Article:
ORR students, families share stories of racism on Instagram
On the Instagram account @blackatorr, a godparent of a preschooler posted “My godchild is in preschool at Sippican [School] and she’s mixed [race]. They were doing portraits and she didn’t know what color to use, so she used brown. A teacher said to her ‘why did you color yourself brown? You have beautiful white skin.’”
The Instagram account shares the stories and experiences of Black Old Rochester Regional students past and present.
Posts on the account describe incidents on the sports field, in English classes and in the actions and statements of teachers, guidance counselors, administrators and peers.
The new account has also led the school district to acknowledge the need for change.
Started on July 8, the @blackatorr account uses the same format as the anonymous Instagrams from private and public schools and some colleges.
The format allows Black students to talk about everything from racist incidents to subtler microaggressions, or small offensive incidents. ORR examples include:
“In fourth grade I was constantly called Barack Obama and Black Mamba. I’m a girl” and a post describing an incident where the poster’s brother was slapped and called the n-word for sitting in another student’s seat.
Other posts recount comments from teachers, including a teacher who told students to “pretend we were all Black enslaved people” and he was “the nice white guy helping us escape,” and another who commented that he would have to wear a bulletproof vest to a Wareham basketball game because of all the Black people there.
Multiple posts singled out English classes for making students say the n-word in readings rather than omitting it.
“My guidance counselor constantly tried talking me out of taking difficult classes, taking APs. Before I even started classes she expected me to fail,” one student wrote.
Some of the submissions say that administrators did not take opportunities to diversify the staff, or provide students with workshops that did not address racism.
They also extend beyond the classroom. As one athlete writes:
“I would get called the n-word or other derogatory names while playing on multiple ORR sports teams during games by opponents. My teammates and coaches never stood up for me when it would happen, so I just stopped bringing it up.”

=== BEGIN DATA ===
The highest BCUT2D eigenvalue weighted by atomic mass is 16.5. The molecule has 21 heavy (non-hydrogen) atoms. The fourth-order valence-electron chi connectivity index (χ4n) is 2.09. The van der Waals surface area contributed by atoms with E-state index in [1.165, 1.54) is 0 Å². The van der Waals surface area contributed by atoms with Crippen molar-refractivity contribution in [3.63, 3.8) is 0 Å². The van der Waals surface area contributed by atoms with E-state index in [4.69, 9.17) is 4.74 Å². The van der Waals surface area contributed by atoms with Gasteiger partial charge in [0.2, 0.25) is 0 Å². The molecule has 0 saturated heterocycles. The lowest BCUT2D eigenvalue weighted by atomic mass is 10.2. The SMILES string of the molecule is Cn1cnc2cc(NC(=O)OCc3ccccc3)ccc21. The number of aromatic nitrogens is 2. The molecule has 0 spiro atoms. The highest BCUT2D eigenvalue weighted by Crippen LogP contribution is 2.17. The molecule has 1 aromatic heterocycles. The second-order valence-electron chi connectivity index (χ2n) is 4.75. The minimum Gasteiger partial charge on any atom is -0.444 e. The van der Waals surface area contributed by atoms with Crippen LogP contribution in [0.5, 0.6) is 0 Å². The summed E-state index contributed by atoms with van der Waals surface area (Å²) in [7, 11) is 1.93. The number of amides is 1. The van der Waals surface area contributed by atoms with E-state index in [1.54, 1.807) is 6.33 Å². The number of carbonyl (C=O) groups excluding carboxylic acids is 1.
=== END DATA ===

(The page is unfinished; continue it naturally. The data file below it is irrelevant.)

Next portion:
One person who submitted told their mom’s story of a trip to a prison that was only offered to minority students in the 80s.
The account’s anonymous moderator declined to be interviewed.
District has wrestled with allegations of racism since February 2019, when an ORR hockey player called a Black Wareham player the n-word during a game. This prompted Black students at ORR to speak out about their experience and stand in solidarity with the Wareham athlete.
This year, as the nation protested the death of George Floyd, a Black Minnesota man killed by the police in May 2020, two anti-racist groups formed in the Tri-Town: Tri-Town Against Racism and Tri-Town Stands Together. There were Black Lives Matter marches in all three towns, and parents and community member re-initiated dialogue with the school district on how to better address the issue.
The school district said at a June meeting on the topic that it had started to work on the issue by training staff members, but it would continue with additional curriculum reform and by working with community members.
The Old Rochester Regional School also addressed the content on the account.
“The stories shared on @blackatorr and other social media accounts have been painful to read and the experiences reflect the sincere and immediate need to address racial and social justice. Our pledge to our students and families is that we will continue to work with you, our faculty, and school committee members to create schools and learning environments that are fully inclusive of all,” the District’s Superintendent Michael Nelson wrote.
Nelson said that the school continued discussion on the issue of racism at a Special Joint School Committee Meeting on June 15.
“Moving forward, we will foster and facilitate change by examining policy needs, continuing relevant professional development with our faculty, increasing learning opportunities for our students, and reviewing and developing our curriculum to prepare our students to be global citizens,” Nelson said in the statement.